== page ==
We must first of all realize that worldly wealth is not, of itself, an evil.  It does, indeed, lead easily to evil, but, of itself, it can be accepted on trust for the good of others.   We have had examples of this in our own society over the centuries; and in the early Church, some very wealthy members of Roman society, on becoming Christians, used their wealth to help fellow-Christians.   Indeed, the very making of honest wealth, can be good: for Christian business men and women can indeed do great good by providing work for others.  What is evil, however, is a desire for worldly wealth which would overstep the commands of God and override the rights of others, and in this respect many ordinary Christians are as guilty in their hearts and in their lives as those they may curse with their tongues.   How many men will indeed call a businessman a fat cat, even though he provides work, while cheering a much wealthier, and perhaps totally self-centred, footballer with all his heart?  In this matter we must remember again the words of Jesus:
If you are not trustworthy with what belongs to another man's, who will give you what is yours?
The wealth of this world is possessed not by all men but only by a small minority; nevertheless, the natural riches of this world from which all personal wealth arises are most certainly given by God directly for all men.  Moreover, all the natural endowments of human nature together with the multitude of personal talents bestowed upon individuals are again given by God and intended indirectly, mediately, for all men: the talents of Beethoven and Handel, for example, while supporting and fulfilling their individual lives and aspirations, were also and supremely meant and bestowed to afford joy, comfort, and uplift, to all men.  In other words, whatever our situation in life, we all have gifts and corresponding responsibilities for those gifts: parents, teachers, the wealthy and the workers, those in authority and those in humble service, all of us have something which is not just for ourselves but for the good of others too, for the good of society, and of the world;   and we are commanded to use those blessings, our wealth of whatever sort, for the good of others not just for ourselves:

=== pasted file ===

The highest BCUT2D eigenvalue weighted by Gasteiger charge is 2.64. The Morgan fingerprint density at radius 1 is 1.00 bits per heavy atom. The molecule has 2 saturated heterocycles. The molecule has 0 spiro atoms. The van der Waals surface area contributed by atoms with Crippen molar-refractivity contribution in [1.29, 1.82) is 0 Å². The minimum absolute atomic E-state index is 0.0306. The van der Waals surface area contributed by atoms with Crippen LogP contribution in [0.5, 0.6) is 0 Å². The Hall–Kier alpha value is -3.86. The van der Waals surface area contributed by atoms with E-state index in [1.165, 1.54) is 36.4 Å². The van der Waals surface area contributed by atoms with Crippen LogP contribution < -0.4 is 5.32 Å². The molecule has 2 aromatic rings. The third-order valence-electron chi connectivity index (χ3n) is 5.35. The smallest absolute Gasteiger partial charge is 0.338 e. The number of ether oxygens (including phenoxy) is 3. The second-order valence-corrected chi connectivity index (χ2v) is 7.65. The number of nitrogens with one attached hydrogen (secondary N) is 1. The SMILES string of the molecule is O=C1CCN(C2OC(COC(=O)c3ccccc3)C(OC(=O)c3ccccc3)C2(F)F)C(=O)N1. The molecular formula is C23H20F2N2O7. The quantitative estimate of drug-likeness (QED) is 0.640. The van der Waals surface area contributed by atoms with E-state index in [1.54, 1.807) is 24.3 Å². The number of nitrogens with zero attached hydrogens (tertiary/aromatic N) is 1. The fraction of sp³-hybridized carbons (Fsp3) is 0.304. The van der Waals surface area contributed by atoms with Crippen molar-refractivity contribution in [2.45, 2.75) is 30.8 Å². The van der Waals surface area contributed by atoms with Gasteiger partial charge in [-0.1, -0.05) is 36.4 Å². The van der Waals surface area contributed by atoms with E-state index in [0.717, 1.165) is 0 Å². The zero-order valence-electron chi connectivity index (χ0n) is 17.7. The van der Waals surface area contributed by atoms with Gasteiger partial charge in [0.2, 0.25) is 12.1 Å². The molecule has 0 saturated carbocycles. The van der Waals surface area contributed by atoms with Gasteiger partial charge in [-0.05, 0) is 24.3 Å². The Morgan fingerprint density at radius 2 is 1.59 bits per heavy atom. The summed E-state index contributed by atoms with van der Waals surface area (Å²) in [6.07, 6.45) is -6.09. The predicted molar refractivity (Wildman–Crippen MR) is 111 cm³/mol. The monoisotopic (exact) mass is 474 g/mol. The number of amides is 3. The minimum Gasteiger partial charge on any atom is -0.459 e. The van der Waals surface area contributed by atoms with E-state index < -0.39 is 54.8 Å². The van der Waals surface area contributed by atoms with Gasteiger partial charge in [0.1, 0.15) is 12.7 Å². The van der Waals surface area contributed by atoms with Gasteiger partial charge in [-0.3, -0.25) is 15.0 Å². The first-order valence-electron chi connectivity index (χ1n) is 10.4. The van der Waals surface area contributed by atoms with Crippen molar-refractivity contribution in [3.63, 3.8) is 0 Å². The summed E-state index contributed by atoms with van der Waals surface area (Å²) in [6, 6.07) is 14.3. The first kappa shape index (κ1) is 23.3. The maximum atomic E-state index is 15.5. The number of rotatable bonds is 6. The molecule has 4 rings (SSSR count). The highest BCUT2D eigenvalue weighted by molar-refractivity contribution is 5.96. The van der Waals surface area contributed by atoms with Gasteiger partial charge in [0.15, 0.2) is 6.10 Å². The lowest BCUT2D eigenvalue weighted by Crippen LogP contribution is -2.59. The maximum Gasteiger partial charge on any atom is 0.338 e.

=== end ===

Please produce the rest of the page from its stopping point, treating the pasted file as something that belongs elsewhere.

No servant can serve two masters; for either he will hate the one and love the other, or else he will be loyal to the one and despise the other. You cannot serve God and mammon.